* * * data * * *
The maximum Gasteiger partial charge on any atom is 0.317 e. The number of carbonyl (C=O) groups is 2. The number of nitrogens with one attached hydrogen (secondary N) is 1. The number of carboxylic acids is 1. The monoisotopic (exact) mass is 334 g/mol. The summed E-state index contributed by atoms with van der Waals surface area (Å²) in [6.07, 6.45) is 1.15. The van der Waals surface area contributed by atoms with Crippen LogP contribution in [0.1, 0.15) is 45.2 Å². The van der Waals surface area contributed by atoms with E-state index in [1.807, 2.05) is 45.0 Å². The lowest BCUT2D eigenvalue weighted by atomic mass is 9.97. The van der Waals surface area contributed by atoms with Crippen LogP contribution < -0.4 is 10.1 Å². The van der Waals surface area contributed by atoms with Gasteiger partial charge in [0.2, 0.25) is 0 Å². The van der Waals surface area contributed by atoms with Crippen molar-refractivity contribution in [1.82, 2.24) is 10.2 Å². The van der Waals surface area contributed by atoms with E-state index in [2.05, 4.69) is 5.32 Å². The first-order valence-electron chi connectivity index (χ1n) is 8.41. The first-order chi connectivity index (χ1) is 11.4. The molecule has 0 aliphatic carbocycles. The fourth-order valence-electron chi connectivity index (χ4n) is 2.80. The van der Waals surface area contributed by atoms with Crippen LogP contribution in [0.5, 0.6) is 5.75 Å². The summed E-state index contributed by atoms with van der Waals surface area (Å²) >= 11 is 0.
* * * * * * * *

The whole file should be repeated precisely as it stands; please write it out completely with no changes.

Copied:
The maximum Gasteiger partial charge on any atom is 0.317 e. The number of carbonyl (C=O) groups is 2. The number of nitrogens with one attached hydrogen (secondary N) is 1. The number of carboxylic acids is 1. The monoisotopic (exact) mass is 334 g/mol. The summed E-state index contributed by atoms with van der Waals surface area (Å²) in [6.07, 6.45) is 1.15. The van der Waals surface area contributed by atoms with Crippen LogP contribution in [0.1, 0.15) is 45.2 Å². The van der Waals surface area contributed by atoms with E-state index in [1.807, 2.05) is 45.0 Å². The lowest BCUT2D eigenvalue weighted by atomic mass is 9.97. The van der Waals surface area contributed by atoms with Crippen LogP contribution < -0.4 is 10.1 Å². The van der Waals surface area contributed by atoms with Gasteiger partial charge in [0.2, 0.25) is 0 Å². The van der Waals surface area contributed by atoms with Crippen molar-refractivity contribution in [1.82, 2.24) is 10.2 Å². The van der Waals surface area contributed by atoms with E-state index in [2.05, 4.69) is 5.32 Å². The first-order valence-electron chi connectivity index (χ1n) is 8.41. The first-order chi connectivity index (χ1) is 11.4. The molecule has 0 aliphatic carbocycles. The fourth-order valence-electron chi connectivity index (χ4n) is 2.80. The van der Waals surface area contributed by atoms with Crippen LogP contribution in [0.5, 0.6) is 5.75 Å². The summed E-state index contributed by atoms with van der Waals surface area (Å²) >= 11 is 0.